Barriers to maternal mental healthcare in Sri Lanka: a health systems puzzle

By: Sabine Margarete Damerow

Maternal healthcare in Sri Lanka is a health systems success story against many odds (1). Sri Lanka is a lower-middle income country (2), which was heavily affected by both a protracted civil war and the 2004 Indian Ocean tsunami (1). Nevertheless, public health has been politically prioritized throughout Sri Lanka’s history (3). Large-scale health system strengthening measures to promote maternal health have thus not only been adopted as early as the 1930s, but also expanded since then (3,4).

Notable examples include the country-wide establishment of community-based maternal healthcare services alongside universal health coverage, midwifery professionalization, expansion of skilled birth assistance, and investments in higher-level referral networks and family planning services (3,4). These measures have contributed to an impressive reduction in Sri Lanka’s maternal mortality ratios (4). Between the 1930s and 2015, maternal mortality plummeted from almost 2,000 to 33 deaths per 100,000 live births (4); meanwhile this accounted for 257 deaths per 100,000 live births across all lower-middle-income countries in 2015 (5). Justly, Sri Lanka serves as a role model for maternal health promotion among developing countries (1,4).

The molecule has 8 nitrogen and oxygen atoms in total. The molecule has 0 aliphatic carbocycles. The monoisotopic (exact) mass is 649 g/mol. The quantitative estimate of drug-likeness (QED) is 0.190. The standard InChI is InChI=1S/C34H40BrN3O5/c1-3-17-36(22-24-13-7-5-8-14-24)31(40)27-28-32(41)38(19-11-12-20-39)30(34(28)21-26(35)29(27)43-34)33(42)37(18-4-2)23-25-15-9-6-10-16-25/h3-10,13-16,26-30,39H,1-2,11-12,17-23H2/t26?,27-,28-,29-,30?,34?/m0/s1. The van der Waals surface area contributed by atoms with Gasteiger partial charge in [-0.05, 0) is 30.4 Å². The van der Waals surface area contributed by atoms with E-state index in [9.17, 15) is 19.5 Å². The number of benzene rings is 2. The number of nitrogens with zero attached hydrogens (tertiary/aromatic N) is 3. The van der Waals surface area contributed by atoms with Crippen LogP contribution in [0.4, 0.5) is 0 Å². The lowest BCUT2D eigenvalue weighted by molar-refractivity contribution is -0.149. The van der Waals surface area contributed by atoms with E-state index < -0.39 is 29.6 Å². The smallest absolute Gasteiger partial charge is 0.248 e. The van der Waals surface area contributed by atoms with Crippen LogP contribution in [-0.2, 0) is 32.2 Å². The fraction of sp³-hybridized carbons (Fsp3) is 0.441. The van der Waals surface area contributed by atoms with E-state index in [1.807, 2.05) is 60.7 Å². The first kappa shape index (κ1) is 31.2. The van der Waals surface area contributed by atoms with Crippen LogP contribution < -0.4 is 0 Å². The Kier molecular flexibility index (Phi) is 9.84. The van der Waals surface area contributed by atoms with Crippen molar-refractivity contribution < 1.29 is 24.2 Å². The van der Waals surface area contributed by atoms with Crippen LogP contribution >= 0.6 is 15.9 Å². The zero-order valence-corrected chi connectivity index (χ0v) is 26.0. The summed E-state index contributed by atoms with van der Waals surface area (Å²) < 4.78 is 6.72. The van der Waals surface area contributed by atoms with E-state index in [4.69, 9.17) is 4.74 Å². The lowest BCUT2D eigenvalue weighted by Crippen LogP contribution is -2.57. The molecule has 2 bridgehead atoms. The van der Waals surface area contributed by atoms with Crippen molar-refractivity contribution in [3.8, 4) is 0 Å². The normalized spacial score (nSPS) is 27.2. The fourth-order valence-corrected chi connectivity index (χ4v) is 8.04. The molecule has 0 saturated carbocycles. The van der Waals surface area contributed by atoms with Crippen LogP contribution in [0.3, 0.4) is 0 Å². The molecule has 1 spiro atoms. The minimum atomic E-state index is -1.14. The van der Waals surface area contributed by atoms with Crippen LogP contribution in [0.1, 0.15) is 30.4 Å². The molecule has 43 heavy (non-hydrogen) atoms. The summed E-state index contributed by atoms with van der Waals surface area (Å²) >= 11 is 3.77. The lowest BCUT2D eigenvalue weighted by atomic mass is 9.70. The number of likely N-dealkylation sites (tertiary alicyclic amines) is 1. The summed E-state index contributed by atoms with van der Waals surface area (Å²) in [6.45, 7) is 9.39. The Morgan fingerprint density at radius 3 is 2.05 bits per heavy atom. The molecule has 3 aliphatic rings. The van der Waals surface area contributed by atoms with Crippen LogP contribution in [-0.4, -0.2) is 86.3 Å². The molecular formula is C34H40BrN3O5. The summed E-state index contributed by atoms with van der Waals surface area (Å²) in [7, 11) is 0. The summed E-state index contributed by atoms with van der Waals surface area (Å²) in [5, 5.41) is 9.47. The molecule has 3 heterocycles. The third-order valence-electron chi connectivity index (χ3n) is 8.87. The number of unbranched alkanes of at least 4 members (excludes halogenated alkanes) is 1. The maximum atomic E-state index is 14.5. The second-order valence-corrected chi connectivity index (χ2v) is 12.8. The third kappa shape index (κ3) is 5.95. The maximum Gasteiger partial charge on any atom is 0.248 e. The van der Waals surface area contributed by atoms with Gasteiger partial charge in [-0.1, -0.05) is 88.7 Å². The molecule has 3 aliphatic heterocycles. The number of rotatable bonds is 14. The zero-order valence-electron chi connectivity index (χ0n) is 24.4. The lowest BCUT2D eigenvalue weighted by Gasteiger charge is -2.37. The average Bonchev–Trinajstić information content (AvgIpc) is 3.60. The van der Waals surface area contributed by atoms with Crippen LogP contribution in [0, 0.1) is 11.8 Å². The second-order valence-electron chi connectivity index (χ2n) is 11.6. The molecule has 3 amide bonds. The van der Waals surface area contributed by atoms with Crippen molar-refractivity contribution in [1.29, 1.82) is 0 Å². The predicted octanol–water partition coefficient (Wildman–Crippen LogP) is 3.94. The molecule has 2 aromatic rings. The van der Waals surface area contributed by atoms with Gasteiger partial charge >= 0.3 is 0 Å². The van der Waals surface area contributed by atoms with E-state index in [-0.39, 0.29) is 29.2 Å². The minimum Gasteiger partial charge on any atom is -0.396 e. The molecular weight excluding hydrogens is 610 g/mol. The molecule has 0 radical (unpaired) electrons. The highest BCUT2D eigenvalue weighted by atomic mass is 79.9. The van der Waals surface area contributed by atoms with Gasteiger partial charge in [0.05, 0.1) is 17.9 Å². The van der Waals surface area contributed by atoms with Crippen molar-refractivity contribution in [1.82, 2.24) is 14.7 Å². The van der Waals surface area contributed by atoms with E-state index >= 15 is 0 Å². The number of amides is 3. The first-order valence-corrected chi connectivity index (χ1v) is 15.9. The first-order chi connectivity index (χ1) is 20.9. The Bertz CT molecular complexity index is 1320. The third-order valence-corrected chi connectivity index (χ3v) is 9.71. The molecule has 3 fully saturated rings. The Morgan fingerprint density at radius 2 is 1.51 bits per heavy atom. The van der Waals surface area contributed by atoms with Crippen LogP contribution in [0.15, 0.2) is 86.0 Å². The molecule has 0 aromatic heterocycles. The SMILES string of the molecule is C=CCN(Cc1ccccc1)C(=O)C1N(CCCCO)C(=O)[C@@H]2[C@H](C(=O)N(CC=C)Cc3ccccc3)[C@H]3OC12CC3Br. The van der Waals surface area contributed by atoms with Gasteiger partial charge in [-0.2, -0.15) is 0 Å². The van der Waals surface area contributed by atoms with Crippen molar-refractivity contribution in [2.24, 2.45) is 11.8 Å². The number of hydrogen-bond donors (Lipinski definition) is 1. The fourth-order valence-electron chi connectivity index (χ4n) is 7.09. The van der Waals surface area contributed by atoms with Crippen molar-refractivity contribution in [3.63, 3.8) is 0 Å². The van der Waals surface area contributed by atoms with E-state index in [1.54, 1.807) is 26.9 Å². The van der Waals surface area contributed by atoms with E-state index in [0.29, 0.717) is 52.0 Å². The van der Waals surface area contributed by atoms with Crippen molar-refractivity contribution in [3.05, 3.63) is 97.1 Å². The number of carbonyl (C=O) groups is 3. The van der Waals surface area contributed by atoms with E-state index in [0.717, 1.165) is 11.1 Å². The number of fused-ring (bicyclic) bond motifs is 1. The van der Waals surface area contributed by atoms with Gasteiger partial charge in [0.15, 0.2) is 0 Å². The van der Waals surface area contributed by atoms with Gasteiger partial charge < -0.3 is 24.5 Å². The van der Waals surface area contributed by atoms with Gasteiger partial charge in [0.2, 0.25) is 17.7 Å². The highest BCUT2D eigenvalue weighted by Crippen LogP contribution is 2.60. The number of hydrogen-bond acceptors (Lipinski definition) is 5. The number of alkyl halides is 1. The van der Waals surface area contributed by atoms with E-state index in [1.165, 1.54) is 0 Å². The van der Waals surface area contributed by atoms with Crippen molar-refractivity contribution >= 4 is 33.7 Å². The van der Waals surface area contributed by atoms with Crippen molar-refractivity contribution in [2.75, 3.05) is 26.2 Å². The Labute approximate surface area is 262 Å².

In the light of this remarkable success, downtrends in the country’s maternal mental health outcomes provide a puzzle. These have been observed since the 2000s. Between 2002 and 2010, maternal suicide ratios sharply increased from 0.8 to 12.1 suicides per 100,000 live births (6,7), and maternal suicides were found to be Sri Lanka’s leading cause of maternal deaths (8). At the same time, Sri Lanka is burdened by a high prevalence of peripartum depression.

Accordingly, the prevalence of antenatal depression was estimated to be 16% in pregnant women in Sri Lanka’s Anuradhapura district in 2013 (9), while postpartum depression affected 27% of mothers island-wide in 2010 (10). In contrast, recent global estimates account for 10% and 13% in pregnant and postpartum women, respectively (11). Like general maternal health outcomes, adverse maternal mental health outcomes are suggested to be effectively preventable by adequate health systems responses. These include timely diagnoses and appropriate treatment of mental health issues (6). This raises the question of why Sri Lanka’s health system is struggling to promote maternal mental health as effectively as general maternal health.